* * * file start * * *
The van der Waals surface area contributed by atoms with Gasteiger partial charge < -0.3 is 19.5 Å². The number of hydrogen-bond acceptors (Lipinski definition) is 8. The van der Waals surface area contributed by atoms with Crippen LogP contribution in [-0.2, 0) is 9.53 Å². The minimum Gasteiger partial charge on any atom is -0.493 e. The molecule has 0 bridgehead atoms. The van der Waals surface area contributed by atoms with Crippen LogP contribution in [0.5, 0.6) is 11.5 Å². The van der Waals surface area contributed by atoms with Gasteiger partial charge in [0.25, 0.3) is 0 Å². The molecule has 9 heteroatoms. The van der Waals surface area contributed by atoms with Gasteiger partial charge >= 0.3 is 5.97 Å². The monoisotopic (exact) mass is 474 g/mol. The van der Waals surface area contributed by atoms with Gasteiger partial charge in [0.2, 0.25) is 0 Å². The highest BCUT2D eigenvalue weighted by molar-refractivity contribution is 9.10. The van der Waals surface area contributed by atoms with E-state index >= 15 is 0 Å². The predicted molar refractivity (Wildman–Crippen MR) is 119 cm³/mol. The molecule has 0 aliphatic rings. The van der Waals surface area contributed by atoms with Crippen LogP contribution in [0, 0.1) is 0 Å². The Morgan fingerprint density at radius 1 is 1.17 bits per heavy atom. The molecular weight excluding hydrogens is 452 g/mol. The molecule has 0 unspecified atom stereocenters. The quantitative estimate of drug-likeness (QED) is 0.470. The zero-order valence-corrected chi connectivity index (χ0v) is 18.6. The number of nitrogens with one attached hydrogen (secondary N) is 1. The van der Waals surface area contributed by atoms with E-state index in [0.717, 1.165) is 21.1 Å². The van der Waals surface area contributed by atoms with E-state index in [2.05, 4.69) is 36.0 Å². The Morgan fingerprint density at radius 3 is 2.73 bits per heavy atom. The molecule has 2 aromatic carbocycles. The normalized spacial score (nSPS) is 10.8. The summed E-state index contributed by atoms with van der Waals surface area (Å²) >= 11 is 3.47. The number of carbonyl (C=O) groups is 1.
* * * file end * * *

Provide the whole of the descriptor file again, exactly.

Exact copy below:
The van der Waals surface area contributed by atoms with Gasteiger partial charge < -0.3 is 19.5 Å². The number of hydrogen-bond acceptors (Lipinski definition) is 8. The van der Waals surface area contributed by atoms with Crippen LogP contribution in [-0.2, 0) is 9.53 Å². The minimum Gasteiger partial charge on any atom is -0.493 e. The molecule has 0 bridgehead atoms. The van der Waals surface area contributed by atoms with Crippen LogP contribution in [0.5, 0.6) is 11.5 Å². The van der Waals surface area contributed by atoms with Gasteiger partial charge in [0.25, 0.3) is 0 Å². The molecule has 9 heteroatoms. The van der Waals surface area contributed by atoms with Gasteiger partial charge >= 0.3 is 5.97 Å². The monoisotopic (exact) mass is 474 g/mol. The van der Waals surface area contributed by atoms with Gasteiger partial charge in [0.2, 0.25) is 0 Å². The highest BCUT2D eigenvalue weighted by molar-refractivity contribution is 9.10. The van der Waals surface area contributed by atoms with E-state index >= 15 is 0 Å². The predicted molar refractivity (Wildman–Crippen MR) is 119 cm³/mol. The molecule has 0 aliphatic rings. The van der Waals surface area contributed by atoms with Crippen LogP contribution in [0, 0.1) is 0 Å². The Morgan fingerprint density at radius 1 is 1.17 bits per heavy atom. The molecular weight excluding hydrogens is 452 g/mol. The molecule has 0 unspecified atom stereocenters. The quantitative estimate of drug-likeness (QED) is 0.470. The zero-order valence-corrected chi connectivity index (χ0v) is 18.6. The number of nitrogens with one attached hydrogen (secondary N) is 1. The van der Waals surface area contributed by atoms with E-state index in [0.717, 1.165) is 21.1 Å². The van der Waals surface area contributed by atoms with E-state index in [2.05, 4.69) is 36.0 Å². The Morgan fingerprint density at radius 3 is 2.73 bits per heavy atom. The molecule has 2 aromatic carbocycles. The normalized spacial score (nSPS) is 10.8. The summed E-state index contributed by atoms with van der Waals surface area (Å²) >= 11 is 3.47. The number of carbonyl (C=O) groups is 1.